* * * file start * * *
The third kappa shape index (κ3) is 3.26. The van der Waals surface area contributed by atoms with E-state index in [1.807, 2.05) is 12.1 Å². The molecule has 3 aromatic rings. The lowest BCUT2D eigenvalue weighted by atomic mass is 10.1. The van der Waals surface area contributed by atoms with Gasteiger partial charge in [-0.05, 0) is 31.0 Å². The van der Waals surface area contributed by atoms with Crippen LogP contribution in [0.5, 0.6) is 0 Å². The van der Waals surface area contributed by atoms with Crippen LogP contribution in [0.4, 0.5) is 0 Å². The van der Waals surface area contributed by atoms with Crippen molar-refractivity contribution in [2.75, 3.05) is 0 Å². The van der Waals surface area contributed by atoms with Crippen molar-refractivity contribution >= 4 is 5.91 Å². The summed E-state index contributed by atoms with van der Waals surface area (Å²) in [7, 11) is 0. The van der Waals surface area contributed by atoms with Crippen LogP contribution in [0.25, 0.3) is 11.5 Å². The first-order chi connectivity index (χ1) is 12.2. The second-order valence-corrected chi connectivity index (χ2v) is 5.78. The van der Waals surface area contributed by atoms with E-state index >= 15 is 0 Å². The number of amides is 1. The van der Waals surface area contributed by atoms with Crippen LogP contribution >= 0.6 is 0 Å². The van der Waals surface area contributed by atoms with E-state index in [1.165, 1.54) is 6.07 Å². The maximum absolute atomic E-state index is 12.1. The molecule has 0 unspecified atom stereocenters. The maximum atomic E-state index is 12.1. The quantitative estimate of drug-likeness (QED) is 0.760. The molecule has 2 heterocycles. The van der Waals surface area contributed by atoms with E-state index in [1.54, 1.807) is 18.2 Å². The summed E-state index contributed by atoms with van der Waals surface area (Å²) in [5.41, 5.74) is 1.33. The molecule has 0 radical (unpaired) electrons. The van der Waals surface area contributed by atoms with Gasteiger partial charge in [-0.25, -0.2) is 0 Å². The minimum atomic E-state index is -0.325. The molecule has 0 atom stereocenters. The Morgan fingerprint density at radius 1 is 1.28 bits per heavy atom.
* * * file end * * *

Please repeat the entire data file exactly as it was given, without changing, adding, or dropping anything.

The third kappa shape index (κ3) is 3.26. The van der Waals surface area contributed by atoms with E-state index in [1.807, 2.05) is 12.1 Å². The molecule has 3 aromatic rings. The lowest BCUT2D eigenvalue weighted by atomic mass is 10.1. The van der Waals surface area contributed by atoms with Gasteiger partial charge in [-0.05, 0) is 31.0 Å². The van der Waals surface area contributed by atoms with Crippen LogP contribution in [0.5, 0.6) is 0 Å². The van der Waals surface area contributed by atoms with Crippen LogP contribution in [0.4, 0.5) is 0 Å². The van der Waals surface area contributed by atoms with Crippen molar-refractivity contribution in [2.75, 3.05) is 0 Å². The van der Waals surface area contributed by atoms with Crippen molar-refractivity contribution >= 4 is 5.91 Å². The summed E-state index contributed by atoms with van der Waals surface area (Å²) in [7, 11) is 0. The van der Waals surface area contributed by atoms with Crippen LogP contribution in [0.25, 0.3) is 11.5 Å². The first-order chi connectivity index (χ1) is 12.2. The second-order valence-corrected chi connectivity index (χ2v) is 5.78. The van der Waals surface area contributed by atoms with E-state index >= 15 is 0 Å². The number of amides is 1. The van der Waals surface area contributed by atoms with Crippen LogP contribution >= 0.6 is 0 Å². The van der Waals surface area contributed by atoms with E-state index in [1.165, 1.54) is 6.07 Å². The maximum absolute atomic E-state index is 12.1. The molecule has 0 unspecified atom stereocenters. The maximum atomic E-state index is 12.1. The quantitative estimate of drug-likeness (QED) is 0.760. The molecule has 2 heterocycles. The van der Waals surface area contributed by atoms with E-state index in [1.54, 1.807) is 18.2 Å². The summed E-state index contributed by atoms with van der Waals surface area (Å²) in [5.41, 5.74) is 1.33. The molecule has 0 radical (unpaired) electrons. The van der Waals surface area contributed by atoms with Gasteiger partial charge in [-0.25, -0.2) is 0 Å². The minimum atomic E-state index is -0.325. The molecule has 0 atom stereocenters. The Morgan fingerprint density at radius 1 is 1.28 bits per heavy atom.